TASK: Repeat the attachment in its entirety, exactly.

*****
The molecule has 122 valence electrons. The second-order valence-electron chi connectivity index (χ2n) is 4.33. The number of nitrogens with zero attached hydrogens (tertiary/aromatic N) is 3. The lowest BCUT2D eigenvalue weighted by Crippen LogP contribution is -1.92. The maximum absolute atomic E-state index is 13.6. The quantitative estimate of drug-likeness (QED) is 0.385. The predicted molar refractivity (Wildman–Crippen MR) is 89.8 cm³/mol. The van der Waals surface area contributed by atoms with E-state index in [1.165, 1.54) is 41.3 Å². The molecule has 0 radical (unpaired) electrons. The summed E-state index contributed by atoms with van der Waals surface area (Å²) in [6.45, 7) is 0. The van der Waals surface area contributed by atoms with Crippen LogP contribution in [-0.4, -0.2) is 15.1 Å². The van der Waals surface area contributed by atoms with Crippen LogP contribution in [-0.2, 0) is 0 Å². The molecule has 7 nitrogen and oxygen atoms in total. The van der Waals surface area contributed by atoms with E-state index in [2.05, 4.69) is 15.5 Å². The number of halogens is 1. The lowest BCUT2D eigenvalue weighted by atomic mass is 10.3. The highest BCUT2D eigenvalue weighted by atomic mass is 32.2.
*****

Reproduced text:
The molecule has 122 valence electrons. The second-order valence-electron chi connectivity index (χ2n) is 4.33. The number of nitrogens with zero attached hydrogens (tertiary/aromatic N) is 3. The lowest BCUT2D eigenvalue weighted by Crippen LogP contribution is -1.92. The maximum absolute atomic E-state index is 13.6. The quantitative estimate of drug-likeness (QED) is 0.385. The predicted molar refractivity (Wildman–Crippen MR) is 89.8 cm³/mol. The van der Waals surface area contributed by atoms with E-state index in [1.165, 1.54) is 41.3 Å². The molecule has 0 radical (unpaired) electrons. The summed E-state index contributed by atoms with van der Waals surface area (Å²) in [6.45, 7) is 0. The van der Waals surface area contributed by atoms with Crippen LogP contribution in [-0.4, -0.2) is 15.1 Å². The van der Waals surface area contributed by atoms with Crippen LogP contribution in [-0.2, 0) is 0 Å². The molecule has 7 nitrogen and oxygen atoms in total. The van der Waals surface area contributed by atoms with E-state index in [2.05, 4.69) is 15.5 Å². The number of halogens is 1. The lowest BCUT2D eigenvalue weighted by atomic mass is 10.3. The highest BCUT2D eigenvalue weighted by atomic mass is 32.2.